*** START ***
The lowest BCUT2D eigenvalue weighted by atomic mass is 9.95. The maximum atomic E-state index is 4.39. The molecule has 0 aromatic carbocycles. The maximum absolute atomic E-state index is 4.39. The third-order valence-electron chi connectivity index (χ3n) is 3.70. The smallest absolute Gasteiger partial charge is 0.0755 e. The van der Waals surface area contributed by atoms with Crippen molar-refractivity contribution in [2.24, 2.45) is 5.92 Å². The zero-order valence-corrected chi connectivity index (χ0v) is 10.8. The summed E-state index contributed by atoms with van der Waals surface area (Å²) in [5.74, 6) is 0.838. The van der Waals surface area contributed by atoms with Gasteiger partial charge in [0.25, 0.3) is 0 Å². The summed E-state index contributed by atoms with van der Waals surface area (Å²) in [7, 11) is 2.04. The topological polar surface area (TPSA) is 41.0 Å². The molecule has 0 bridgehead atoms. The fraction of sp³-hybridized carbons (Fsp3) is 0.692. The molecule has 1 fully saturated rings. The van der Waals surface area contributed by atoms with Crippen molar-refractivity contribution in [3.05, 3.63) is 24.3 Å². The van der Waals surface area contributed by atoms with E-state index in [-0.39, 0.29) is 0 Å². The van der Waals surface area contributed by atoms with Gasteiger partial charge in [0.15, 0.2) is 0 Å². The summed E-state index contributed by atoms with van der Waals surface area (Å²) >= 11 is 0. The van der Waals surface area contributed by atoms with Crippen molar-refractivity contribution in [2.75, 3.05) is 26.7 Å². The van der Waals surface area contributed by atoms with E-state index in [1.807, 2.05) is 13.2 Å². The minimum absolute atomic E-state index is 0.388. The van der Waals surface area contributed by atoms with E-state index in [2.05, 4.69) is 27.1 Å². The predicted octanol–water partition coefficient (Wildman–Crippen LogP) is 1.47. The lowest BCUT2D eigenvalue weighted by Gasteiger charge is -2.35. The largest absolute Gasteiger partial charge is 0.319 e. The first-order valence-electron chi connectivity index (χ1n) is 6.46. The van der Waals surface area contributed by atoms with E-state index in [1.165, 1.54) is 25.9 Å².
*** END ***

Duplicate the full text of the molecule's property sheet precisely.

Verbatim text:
The lowest BCUT2D eigenvalue weighted by atomic mass is 9.95. The maximum atomic E-state index is 4.39. The molecule has 0 aromatic carbocycles. The maximum absolute atomic E-state index is 4.39. The third-order valence-electron chi connectivity index (χ3n) is 3.70. The smallest absolute Gasteiger partial charge is 0.0755 e. The van der Waals surface area contributed by atoms with Crippen molar-refractivity contribution in [2.24, 2.45) is 5.92 Å². The zero-order valence-corrected chi connectivity index (χ0v) is 10.8. The summed E-state index contributed by atoms with van der Waals surface area (Å²) in [5.74, 6) is 0.838. The van der Waals surface area contributed by atoms with Gasteiger partial charge in [0.25, 0.3) is 0 Å². The summed E-state index contributed by atoms with van der Waals surface area (Å²) in [7, 11) is 2.04. The topological polar surface area (TPSA) is 41.0 Å². The molecule has 0 bridgehead atoms. The fraction of sp³-hybridized carbons (Fsp3) is 0.692. The molecule has 1 fully saturated rings. The van der Waals surface area contributed by atoms with Crippen molar-refractivity contribution in [3.05, 3.63) is 24.3 Å². The van der Waals surface area contributed by atoms with E-state index in [-0.39, 0.29) is 0 Å². The van der Waals surface area contributed by atoms with Gasteiger partial charge in [0.15, 0.2) is 0 Å². The summed E-state index contributed by atoms with van der Waals surface area (Å²) >= 11 is 0. The van der Waals surface area contributed by atoms with Crippen molar-refractivity contribution in [2.75, 3.05) is 26.7 Å². The van der Waals surface area contributed by atoms with E-state index in [1.807, 2.05) is 13.2 Å². The minimum absolute atomic E-state index is 0.388. The van der Waals surface area contributed by atoms with E-state index in [2.05, 4.69) is 27.1 Å². The predicted octanol–water partition coefficient (Wildman–Crippen LogP) is 1.47. The lowest BCUT2D eigenvalue weighted by Gasteiger charge is -2.35. The largest absolute Gasteiger partial charge is 0.319 e. The first-order valence-electron chi connectivity index (χ1n) is 6.46. The van der Waals surface area contributed by atoms with E-state index in [1.165, 1.54) is 25.9 Å².